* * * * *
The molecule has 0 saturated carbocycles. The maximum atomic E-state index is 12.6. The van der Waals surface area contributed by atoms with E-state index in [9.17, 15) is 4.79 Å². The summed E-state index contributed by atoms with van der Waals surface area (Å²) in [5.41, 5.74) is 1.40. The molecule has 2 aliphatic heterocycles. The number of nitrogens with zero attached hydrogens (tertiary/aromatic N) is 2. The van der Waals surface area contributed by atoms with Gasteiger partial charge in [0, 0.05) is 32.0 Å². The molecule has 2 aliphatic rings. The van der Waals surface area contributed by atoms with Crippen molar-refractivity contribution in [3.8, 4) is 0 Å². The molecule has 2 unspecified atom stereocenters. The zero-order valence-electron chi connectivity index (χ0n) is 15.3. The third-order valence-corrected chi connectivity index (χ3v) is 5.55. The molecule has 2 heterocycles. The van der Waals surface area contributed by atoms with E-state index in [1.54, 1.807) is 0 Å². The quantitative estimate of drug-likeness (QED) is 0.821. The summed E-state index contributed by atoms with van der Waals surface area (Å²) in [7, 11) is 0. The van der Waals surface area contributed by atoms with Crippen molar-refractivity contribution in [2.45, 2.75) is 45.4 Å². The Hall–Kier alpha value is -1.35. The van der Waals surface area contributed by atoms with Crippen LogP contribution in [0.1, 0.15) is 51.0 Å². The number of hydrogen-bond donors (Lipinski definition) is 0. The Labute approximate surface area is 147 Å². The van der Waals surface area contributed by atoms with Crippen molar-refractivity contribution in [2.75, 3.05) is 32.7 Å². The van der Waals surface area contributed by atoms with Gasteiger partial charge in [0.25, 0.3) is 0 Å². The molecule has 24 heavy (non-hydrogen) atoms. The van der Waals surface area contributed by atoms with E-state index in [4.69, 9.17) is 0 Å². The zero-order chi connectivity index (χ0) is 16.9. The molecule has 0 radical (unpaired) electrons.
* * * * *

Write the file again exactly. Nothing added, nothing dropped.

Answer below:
The molecule has 0 saturated carbocycles. The maximum atomic E-state index is 12.6. The van der Waals surface area contributed by atoms with E-state index in [9.17, 15) is 4.79 Å². The summed E-state index contributed by atoms with van der Waals surface area (Å²) in [5.41, 5.74) is 1.40. The molecule has 2 aliphatic heterocycles. The number of nitrogens with zero attached hydrogens (tertiary/aromatic N) is 2. The van der Waals surface area contributed by atoms with Gasteiger partial charge in [0, 0.05) is 32.0 Å². The molecule has 2 aliphatic rings. The van der Waals surface area contributed by atoms with Crippen molar-refractivity contribution in [3.8, 4) is 0 Å². The molecule has 2 unspecified atom stereocenters. The zero-order valence-electron chi connectivity index (χ0n) is 15.3. The third-order valence-corrected chi connectivity index (χ3v) is 5.55. The molecule has 2 heterocycles. The van der Waals surface area contributed by atoms with E-state index in [1.54, 1.807) is 0 Å². The quantitative estimate of drug-likeness (QED) is 0.821. The summed E-state index contributed by atoms with van der Waals surface area (Å²) in [7, 11) is 0. The van der Waals surface area contributed by atoms with Crippen molar-refractivity contribution in [2.45, 2.75) is 45.4 Å². The Hall–Kier alpha value is -1.35. The van der Waals surface area contributed by atoms with Crippen LogP contribution in [0.1, 0.15) is 51.0 Å². The number of hydrogen-bond donors (Lipinski definition) is 0. The Labute approximate surface area is 147 Å². The van der Waals surface area contributed by atoms with Crippen molar-refractivity contribution in [2.75, 3.05) is 32.7 Å². The van der Waals surface area contributed by atoms with Gasteiger partial charge in [0.25, 0.3) is 0 Å². The molecule has 24 heavy (non-hydrogen) atoms. The van der Waals surface area contributed by atoms with E-state index in [4.69, 9.17) is 0 Å². The zero-order chi connectivity index (χ0) is 16.9. The molecule has 0 radical (unpaired) electrons.